Colton Herta signs four-year extension with Andretti Autosport through the 2027 season

Colton Herta Andretti extension
Gary A. Vasquez-USA TODAY Sports
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Colton Herta has signed a four-year contract extension with Andretti Autosport that ties the American racer to the IndyCar team through 2027 and indicates Herta has put a pause on his Formula One ambitions.

The extension announced Tuesday is significant because it shuts out the biggest teams in IndyCar from poaching Herta when his current Andretti deal expires at the end of the 2023 season. And it suggests both he and team owner Michael Andretti have accepted neither will be on the F1 grid anytime soon.

The extension specifies that Herta will drive the No. 26 Andretti Autosport entry in IndyCar with sponsorship from loyal partner Gainbridge, which signed a concurrent extension.

“Colton is a true talent in a race car and has natural determination that makes him want to win,” Michael Andretti said. “We’ve been really proud to represent Gainbridge. We share a commitment to compete at the top level and look forward to seeing Colton return to victory lane in the yellow and black Gainbridge colors.”

It brings to a pause a rollercoaster year for the 22-year-old Herta, who at times seemed poised to become the first American driver on the F1 grid since Alexander Rossi in 2015. His chance was scuttled by the FIA, the governing body for F1, which would not grant Herta the Super License required to compete in the global series.

The extension also shows some resignation that Andretti Global will not be on the current 10-team F1 grid anytime soon. Michael Andretti, with assistance in part from Gainbridge, had hoped to convince the FIA to expand the grid for two American-owned cars, with Herta one of the drivers.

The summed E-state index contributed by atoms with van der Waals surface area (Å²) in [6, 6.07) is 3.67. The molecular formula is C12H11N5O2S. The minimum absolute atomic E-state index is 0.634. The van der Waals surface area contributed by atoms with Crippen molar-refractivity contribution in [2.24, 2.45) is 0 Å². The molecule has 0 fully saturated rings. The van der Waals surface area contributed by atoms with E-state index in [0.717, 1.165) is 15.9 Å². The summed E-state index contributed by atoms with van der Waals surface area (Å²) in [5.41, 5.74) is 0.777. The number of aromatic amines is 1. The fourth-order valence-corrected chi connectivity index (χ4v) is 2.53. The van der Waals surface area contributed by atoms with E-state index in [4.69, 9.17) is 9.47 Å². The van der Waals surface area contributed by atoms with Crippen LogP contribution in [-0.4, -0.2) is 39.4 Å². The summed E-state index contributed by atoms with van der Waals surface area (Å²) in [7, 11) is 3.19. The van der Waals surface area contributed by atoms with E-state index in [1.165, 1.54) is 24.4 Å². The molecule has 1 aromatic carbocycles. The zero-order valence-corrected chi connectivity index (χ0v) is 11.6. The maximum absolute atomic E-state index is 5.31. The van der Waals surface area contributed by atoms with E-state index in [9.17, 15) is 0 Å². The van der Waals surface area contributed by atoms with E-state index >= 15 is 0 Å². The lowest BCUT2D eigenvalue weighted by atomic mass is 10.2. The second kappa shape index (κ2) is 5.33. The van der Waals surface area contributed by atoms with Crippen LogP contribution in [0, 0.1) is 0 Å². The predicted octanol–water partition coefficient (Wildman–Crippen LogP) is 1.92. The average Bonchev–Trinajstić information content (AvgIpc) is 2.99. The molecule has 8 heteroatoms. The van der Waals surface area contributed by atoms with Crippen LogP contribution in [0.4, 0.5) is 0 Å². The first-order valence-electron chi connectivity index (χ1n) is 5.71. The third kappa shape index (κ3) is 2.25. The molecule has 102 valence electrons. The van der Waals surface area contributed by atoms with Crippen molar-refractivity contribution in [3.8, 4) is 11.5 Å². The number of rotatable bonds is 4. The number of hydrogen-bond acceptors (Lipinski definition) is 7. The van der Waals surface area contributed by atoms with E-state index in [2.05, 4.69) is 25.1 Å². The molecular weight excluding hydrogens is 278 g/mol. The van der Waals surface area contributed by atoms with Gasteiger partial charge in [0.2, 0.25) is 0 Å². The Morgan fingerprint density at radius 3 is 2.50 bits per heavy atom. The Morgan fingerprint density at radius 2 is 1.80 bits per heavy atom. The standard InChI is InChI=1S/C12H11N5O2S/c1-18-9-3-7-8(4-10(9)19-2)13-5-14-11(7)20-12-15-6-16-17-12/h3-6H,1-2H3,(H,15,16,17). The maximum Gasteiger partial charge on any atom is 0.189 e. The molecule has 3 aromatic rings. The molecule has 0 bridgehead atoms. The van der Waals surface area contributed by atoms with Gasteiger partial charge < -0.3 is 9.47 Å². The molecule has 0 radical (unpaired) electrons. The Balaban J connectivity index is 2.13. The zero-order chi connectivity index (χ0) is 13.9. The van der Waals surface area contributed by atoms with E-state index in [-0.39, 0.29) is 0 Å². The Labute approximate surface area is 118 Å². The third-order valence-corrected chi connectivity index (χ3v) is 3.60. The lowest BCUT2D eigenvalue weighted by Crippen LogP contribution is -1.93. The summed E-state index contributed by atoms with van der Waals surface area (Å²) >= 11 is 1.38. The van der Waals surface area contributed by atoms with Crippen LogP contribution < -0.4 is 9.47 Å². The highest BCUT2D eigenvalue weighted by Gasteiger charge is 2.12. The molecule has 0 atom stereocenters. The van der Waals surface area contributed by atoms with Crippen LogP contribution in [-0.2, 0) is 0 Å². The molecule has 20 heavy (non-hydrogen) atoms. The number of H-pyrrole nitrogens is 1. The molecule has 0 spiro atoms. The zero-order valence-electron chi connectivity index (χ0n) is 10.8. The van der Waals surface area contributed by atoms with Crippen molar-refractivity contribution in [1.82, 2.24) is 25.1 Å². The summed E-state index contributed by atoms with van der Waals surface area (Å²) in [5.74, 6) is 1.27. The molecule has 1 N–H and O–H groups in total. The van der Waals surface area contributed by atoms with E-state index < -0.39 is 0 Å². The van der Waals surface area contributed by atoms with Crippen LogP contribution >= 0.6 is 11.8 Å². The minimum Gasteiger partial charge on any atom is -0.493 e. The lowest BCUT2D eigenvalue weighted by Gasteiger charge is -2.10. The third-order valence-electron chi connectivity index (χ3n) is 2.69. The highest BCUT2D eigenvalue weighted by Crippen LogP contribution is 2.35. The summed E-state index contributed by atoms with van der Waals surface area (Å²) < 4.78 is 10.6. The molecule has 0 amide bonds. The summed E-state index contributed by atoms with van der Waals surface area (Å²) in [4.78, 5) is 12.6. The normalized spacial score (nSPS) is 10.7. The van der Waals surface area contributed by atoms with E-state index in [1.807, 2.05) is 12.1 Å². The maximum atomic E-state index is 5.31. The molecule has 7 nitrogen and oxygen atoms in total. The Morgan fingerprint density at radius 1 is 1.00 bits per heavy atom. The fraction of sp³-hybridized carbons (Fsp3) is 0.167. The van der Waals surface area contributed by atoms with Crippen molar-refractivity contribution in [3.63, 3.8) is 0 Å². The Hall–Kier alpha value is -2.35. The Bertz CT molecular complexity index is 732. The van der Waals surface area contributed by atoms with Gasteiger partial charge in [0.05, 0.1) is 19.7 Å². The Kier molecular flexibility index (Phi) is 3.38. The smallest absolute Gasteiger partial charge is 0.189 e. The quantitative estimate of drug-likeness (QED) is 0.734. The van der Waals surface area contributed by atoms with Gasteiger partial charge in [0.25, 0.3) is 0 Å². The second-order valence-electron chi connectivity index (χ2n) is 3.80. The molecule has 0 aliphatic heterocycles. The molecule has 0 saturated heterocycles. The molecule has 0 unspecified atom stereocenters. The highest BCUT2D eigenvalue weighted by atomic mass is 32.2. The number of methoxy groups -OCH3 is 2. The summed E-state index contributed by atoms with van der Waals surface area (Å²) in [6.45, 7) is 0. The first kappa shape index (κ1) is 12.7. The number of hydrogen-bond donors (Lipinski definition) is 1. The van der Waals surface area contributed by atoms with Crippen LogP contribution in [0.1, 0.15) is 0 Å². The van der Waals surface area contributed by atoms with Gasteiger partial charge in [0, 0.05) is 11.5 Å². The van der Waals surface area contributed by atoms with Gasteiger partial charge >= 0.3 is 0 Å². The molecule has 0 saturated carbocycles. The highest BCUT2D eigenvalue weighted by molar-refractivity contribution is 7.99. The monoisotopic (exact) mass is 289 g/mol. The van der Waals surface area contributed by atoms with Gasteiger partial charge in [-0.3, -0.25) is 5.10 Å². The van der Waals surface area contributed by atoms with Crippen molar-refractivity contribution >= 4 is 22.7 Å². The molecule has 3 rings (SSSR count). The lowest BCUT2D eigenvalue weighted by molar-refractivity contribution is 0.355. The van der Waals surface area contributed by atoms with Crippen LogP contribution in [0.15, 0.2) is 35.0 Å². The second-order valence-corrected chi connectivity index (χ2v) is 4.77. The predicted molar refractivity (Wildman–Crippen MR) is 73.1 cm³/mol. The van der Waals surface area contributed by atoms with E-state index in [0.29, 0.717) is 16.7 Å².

But the existing F1 teams are unwelcoming to grid expansion and wealth redistribution, and although Herta was free to leave Andretti for an F1 opportunity, the lack of Super License has him currently relegated to IndyCar.

“I’m super happy and grateful for everything the entire Andretti and Gainbridge teams have done for me,” Herta said in an Andretti-issued statement. “This is a huge step for me professionally and I’m so glad it can be with a top team like Andretti Autosport. We have big goals and a lot of work ahead of us, but I can’t be happier to do it with this team and represent Gainbridge.”

From the IndyCar perspective the signing is huge: The No. 10 at Chip Ganassi Racing is expected to open when Alex Palou moves to McLaren in 2024, reigning series champion Will Power is entering a contract year on the No. 12 with Team Penske, and six-time IndyCar champion Scott Dixon turns 43 next season – his 21st year with Ganassi.

There’s also been a ton of F1 hype surrounding Herta, who this year signed a testing contract with McLaren. But Herta presently lacks the points required to obtain F1’s mandatory license, in large part because IndyCar is undervalued in the ranking system. The FIA does not govern IndyCar, or NASCAR for that matter, and essentially rates both as mid-pack series.

Red Bull had asked that Herta, a seven-race winner who in 2019 became IndyCar’s youngest ever winner days before his 19th birthday, be granted a waiver for a Super License. Had the FIA not refused, Red Bull had hoped to put Herta at its AlphaTauri junior team next season.

The lack of a license essentially shut the door on F1 for Herta for now, and the Californian did not attend last week’s United States Grand Prix in Austin, Texas.

Herta was a popular figure at the Miami Grand Prix in May when he attended as a guest of McLaren, asked to sit in the F1 car and requested a diagram of the steering wheel. When Herta showed up two months later at a McLaren F1 test in complete preparation, he wowed on the track, word spread, and rival teams developed sudden interest in landing the American.

In the meantime, McLaren courted too many drivers to count and Herta found himself out of the rotation when the team announced it would satisfy F1’s development driver rule by using Palou (a Spaniard) at the U.S. GP’s free first practice and Pato O’Ward (a Mexican) at Abu Dhabi in the season finale.

Australian upcoming star Oscar Piastri was hired for McLaren’s second seat on the 2023 grid, and Herta was officially out of the McLaren planning.

There’s also less urgency surrounding Herta now that Williams plans to promote F2 driver Logan Sargeant of Florida into F1 next year should the 21-year-old earn his Super License by season’s end. That would give Williams the win in scoring the newest American driver from F1’s fastest-growing market.

The 2023 season will be Herta’s fifth in IndyCar. Gainbridge has been an Andretti top partner since 2018.